On November 13, 1914, Julio Caro Baroja, the renowned anthropologist of Basque origin, was born in Madrid, Spain. He was the eldest son of Rafael Caro Raggio and Carmen Baroja Nessi. At a very early age, Julio moved to the Navarrese town of Bera, in the Basque Country. There, he would spend hours with his uncle, the famed author Pío Baroja. During his adolescence, he learned about Basque culture when he began reading books in his uncle’s library and this interest led him to undertake ethnographic research in the Basque Country. As a student of the Basque archaeologist and ethnographer Jose Migel Barandiaran, he quickly became drawn to Basque history and culture. In 1941, he had already completed a doctorate in ancient history. From this moment on, his contribution to Basque anthropology and historiography consisted of publishing numerous books and articles, including The Basques (1949) and Vasconiana (1974). Among other things, Baroja, who was considered a nonconformist scholar, observed Basque society as a synthesis and integration of modernity and tradition. In 1995, Julio Caro Baroja passed away in Bera and was buried in the local cemetery. Born in the context of World War I and dying in the aftermath of the collapse of the Soviet Union, Baroja lived through many of the turbulent events that marked the “short twentieth century,” which also influenced a considerable part of his work on Basque studies.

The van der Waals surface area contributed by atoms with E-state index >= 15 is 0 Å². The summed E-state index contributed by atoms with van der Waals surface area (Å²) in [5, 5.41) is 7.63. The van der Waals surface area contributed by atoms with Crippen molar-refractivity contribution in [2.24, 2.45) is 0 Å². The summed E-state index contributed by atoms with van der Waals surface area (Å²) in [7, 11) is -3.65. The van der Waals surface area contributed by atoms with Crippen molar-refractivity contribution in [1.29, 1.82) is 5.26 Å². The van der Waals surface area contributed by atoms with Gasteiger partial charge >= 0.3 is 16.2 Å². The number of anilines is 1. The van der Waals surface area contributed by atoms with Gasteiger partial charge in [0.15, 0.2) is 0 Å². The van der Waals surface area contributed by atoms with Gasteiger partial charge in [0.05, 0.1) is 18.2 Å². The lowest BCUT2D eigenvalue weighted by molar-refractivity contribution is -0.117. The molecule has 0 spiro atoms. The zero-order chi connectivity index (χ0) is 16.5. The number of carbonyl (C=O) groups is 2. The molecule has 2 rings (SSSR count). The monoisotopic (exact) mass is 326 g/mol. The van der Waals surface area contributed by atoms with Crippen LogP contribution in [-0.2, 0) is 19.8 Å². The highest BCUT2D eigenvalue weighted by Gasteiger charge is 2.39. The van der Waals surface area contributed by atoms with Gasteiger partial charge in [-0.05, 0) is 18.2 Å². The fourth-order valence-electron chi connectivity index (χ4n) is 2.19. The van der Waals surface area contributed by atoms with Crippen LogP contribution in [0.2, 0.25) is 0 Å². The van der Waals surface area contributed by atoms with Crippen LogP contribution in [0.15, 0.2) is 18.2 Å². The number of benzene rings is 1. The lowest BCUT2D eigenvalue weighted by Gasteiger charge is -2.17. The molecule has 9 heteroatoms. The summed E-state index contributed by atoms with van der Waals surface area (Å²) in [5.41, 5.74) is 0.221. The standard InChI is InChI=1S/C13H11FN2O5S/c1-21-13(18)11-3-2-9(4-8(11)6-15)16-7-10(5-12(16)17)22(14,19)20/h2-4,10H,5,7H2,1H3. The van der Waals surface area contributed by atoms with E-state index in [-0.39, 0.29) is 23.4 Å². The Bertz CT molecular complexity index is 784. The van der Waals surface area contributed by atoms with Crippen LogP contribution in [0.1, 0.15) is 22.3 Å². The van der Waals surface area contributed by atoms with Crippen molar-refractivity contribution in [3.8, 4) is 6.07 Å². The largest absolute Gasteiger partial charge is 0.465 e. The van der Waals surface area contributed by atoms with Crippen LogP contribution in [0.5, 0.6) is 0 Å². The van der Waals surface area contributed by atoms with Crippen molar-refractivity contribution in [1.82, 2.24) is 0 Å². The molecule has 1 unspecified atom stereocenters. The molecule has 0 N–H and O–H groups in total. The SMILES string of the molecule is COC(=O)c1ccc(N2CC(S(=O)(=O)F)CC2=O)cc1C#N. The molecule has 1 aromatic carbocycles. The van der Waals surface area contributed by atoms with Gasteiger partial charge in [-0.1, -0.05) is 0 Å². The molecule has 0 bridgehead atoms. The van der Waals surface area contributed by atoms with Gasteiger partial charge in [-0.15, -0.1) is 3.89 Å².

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From left, Julio Caro Baroja, Joxemiel Barandiaran Aierbe, and Juan Garmendia in Ataun, Gipuzkoa, in the 1970s.

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From left, Eloy Placer, Julio Caro Baroja, William A. Douglass, and Jon Bilbao during the Summer Session Abroad in Uztaritze, Lapurdi, organized by the Basque Studies Program in 1970. Source: Jon Bilbao Basque Library, UNR


For more information and a selection of his works translated into English, check out the book edited and translated by Jesús Azcona, The Selected Essays of Julio Caro Baroja.

Every Friday we look into our Basque archives for interesting historic events that happened on the same day.